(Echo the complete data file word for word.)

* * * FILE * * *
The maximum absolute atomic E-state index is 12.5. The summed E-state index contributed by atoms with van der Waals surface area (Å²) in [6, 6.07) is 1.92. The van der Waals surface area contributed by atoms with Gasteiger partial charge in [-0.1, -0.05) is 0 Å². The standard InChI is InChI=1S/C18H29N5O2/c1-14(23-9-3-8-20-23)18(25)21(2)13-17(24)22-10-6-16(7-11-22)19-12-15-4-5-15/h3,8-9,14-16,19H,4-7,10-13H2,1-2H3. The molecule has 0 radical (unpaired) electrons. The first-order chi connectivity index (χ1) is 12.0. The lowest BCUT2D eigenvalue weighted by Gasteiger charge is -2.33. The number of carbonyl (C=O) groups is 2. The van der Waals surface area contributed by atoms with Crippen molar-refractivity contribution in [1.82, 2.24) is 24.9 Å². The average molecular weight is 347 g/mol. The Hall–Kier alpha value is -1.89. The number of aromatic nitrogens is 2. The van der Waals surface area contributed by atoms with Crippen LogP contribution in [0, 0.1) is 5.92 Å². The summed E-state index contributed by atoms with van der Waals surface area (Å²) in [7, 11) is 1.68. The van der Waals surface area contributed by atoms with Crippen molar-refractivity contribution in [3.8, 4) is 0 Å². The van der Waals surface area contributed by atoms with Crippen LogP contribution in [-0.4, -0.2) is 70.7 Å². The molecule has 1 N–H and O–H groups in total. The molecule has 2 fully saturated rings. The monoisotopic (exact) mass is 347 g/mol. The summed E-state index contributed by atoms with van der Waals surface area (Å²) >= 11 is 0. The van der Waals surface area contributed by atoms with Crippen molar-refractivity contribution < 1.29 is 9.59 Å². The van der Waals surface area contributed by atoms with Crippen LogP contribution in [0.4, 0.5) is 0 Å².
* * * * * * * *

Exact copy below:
The maximum absolute atomic E-state index is 12.5. The summed E-state index contributed by atoms with van der Waals surface area (Å²) in [6, 6.07) is 1.92. The van der Waals surface area contributed by atoms with Gasteiger partial charge in [-0.1, -0.05) is 0 Å². The standard InChI is InChI=1S/C18H29N5O2/c1-14(23-9-3-8-20-23)18(25)21(2)13-17(24)22-10-6-16(7-11-22)19-12-15-4-5-15/h3,8-9,14-16,19H,4-7,10-13H2,1-2H3. The molecule has 0 radical (unpaired) electrons. The first-order chi connectivity index (χ1) is 12.0. The lowest BCUT2D eigenvalue weighted by Gasteiger charge is -2.33. The number of carbonyl (C=O) groups is 2. The van der Waals surface area contributed by atoms with Crippen molar-refractivity contribution in [1.82, 2.24) is 24.9 Å². The average molecular weight is 347 g/mol. The Hall–Kier alpha value is -1.89. The number of aromatic nitrogens is 2. The van der Waals surface area contributed by atoms with Crippen LogP contribution in [0, 0.1) is 5.92 Å². The summed E-state index contributed by atoms with van der Waals surface area (Å²) in [7, 11) is 1.68. The van der Waals surface area contributed by atoms with Crippen molar-refractivity contribution in [3.8, 4) is 0 Å². The van der Waals surface area contributed by atoms with Crippen LogP contribution in [-0.4, -0.2) is 70.7 Å². The molecule has 1 N–H and O–H groups in total. The molecule has 2 fully saturated rings. The monoisotopic (exact) mass is 347 g/mol. The summed E-state index contributed by atoms with van der Waals surface area (Å²) >= 11 is 0. The van der Waals surface area contributed by atoms with Crippen molar-refractivity contribution < 1.29 is 9.59 Å². The van der Waals surface area contributed by atoms with Crippen LogP contribution in [0.4, 0.5) is 0 Å².